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Sixth HIV patient deemed 'cured' after stem cell transplant

Major HIV breakthrough as ANOTHER sufferer is ‘effectively cured’ of virus: Swiss man in his 50s becomes only sixth patient ever to clear infection fully

  • The man is considered to be cured after receiving a bone marrow transplant
  • But the treatment is too aggressive to be used widely among HIV patients
  • READ MORE: Thousands of Americans may be living with undiagnosed HIV

A sixth person has been declared ‘effectively cured’ of HIV – in yet another milestone in the fight against the disease. 

The Swiss man in his 50s – dubbed ‘The Geneva Patient’ – has been HIV-free since receiving a risky therapy in 2018. Repeated tests following the therapy detected no HIV in the patient’s bloodstream, leading doctors to discontinue the patient’s drug regimen in November 2021, suggesting he is experiencing long-term remission

Doctors like to wait five years from the point of discontinuing HIV medications before officially declaring a patient cured.

But if enough time passes with no levels of detectable virus, he could join the rarefied club of just five people who are considered either definitely or possibly cured of HIV. 

All six people had HIV when they received bone marrow transplants, but unlike the five other cases, the Geneva Patient’s donor did not have a rare genetic mutation called CCR5 delta 32, which prevents HIV from entering a person’s immune system and is known to make cells naturally resistant to HIV. 

A bone marrow transplant infuses healthy blood-forming stem cells, which are human cells with the capability to develop into a variety a cell types, into a person’s body to replace bone marrow that is not producing enough healthy cells. 

The individual had been living with HIV, an infection that targets white blood cells and attacks the body’s immune system, making it easier to get sick with serious diseases, since the early 1990s and began receiving antiretroviral therapy. 

This therapy for HIV, known as ART, involves taking a combination of HIV medications every day. 

In 2018, the individual received chemotherapy and a bone marrow transplant as part of a regimen to treat his leukemia. This procedure infuses healthy blood-forming stem cells, which are human cells with the capability to develop into a variety of cell types, into a person’s body to replace bone marrow that is not producing enough healthy cells.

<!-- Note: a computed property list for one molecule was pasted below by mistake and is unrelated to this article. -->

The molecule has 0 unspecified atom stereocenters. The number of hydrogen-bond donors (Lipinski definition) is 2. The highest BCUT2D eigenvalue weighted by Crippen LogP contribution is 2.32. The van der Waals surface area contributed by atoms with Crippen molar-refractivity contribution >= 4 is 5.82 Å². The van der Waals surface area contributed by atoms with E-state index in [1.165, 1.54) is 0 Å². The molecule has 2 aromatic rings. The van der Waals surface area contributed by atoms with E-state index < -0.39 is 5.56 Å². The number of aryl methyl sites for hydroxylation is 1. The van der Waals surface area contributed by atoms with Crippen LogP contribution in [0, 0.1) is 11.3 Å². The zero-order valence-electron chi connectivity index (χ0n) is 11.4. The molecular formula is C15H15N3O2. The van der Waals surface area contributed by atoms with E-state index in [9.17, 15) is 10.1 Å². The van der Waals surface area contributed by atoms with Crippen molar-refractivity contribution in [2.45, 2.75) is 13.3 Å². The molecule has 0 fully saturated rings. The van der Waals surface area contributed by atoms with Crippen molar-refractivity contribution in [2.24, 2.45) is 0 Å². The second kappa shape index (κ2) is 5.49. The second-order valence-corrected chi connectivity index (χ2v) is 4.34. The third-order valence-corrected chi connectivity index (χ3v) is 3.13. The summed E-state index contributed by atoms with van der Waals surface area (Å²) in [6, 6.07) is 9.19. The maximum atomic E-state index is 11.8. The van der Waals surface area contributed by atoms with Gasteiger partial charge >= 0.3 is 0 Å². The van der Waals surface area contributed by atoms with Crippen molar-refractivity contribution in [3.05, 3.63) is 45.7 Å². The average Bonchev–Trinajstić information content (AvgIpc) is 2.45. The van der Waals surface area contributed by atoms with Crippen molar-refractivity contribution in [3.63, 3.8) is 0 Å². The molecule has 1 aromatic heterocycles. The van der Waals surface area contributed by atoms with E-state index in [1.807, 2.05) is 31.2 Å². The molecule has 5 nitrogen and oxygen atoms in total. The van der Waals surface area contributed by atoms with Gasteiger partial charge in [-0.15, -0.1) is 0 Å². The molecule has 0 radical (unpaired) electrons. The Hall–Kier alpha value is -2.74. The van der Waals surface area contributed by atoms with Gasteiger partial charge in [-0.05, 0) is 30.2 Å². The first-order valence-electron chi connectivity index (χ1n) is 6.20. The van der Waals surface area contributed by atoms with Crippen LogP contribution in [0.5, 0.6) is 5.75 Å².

Bone marrow is a spongy material inside bones where the body makes and stores blood cells. When cells mature, they travel out of the bone marrow and into the bloodstream.

This transplant, sometimes called a stem cell transplant, may be performed in people who have certain types of cancers or immune deficiencies. 

The procedure poses numerous risks, including organ damage, infections, infertility, and cataracts. 

Following the patient’s transplant, it was discovered that the his blood cells had been completely replaced by the blood cells of the donor and his cells infected with HIV significantly dropped, the Institut Pasteur said. 

‘What has happened to me is wonderful and magical – we can now focus on the future’, the patient said in a statement from the Institut Pasteur.

The Geneva Patient is the sixth HIV patient to be considered ‘effectively cured’ of the disease, with the other five located in California, New York, Berlin, London and Dusseldorf.

While there is no universal cure for HIV, there are currently eight drugs approved by the Food and Drug Administration for use in ART. According to the Pan American Health Organization, the medications are used in combination to increase potency and reduce the chances of the virus becoming resistant to therapeutics. 

According to the World Health Organization, 39 million people were living with HIV at the end of 2022 and 630,000 people had died of the illness. 

HIV is transmitted through body fluids of an infected person, including blood, breast milk, semen and vaginal fluids. It can also be transmitted through pregnancy and sex.

If the virus goes untreated, it can lead to acquired immunodeficiency syndrome, or AIDS. 

While doctors say the therapeutic method used on The Geneva Patient ‘is not applicable on a large scale due to its aggressiveness,’ the case provides ‘unexpected insights’.

‘Through this unique situation, we are exploring new avenues in the hope that HIV remission or even cure will one day no longer be a one-off occurrence’, said Dr Alexandra Calmy, the director of the HIV/AIDS unit at the Geneva University Hospitals. 

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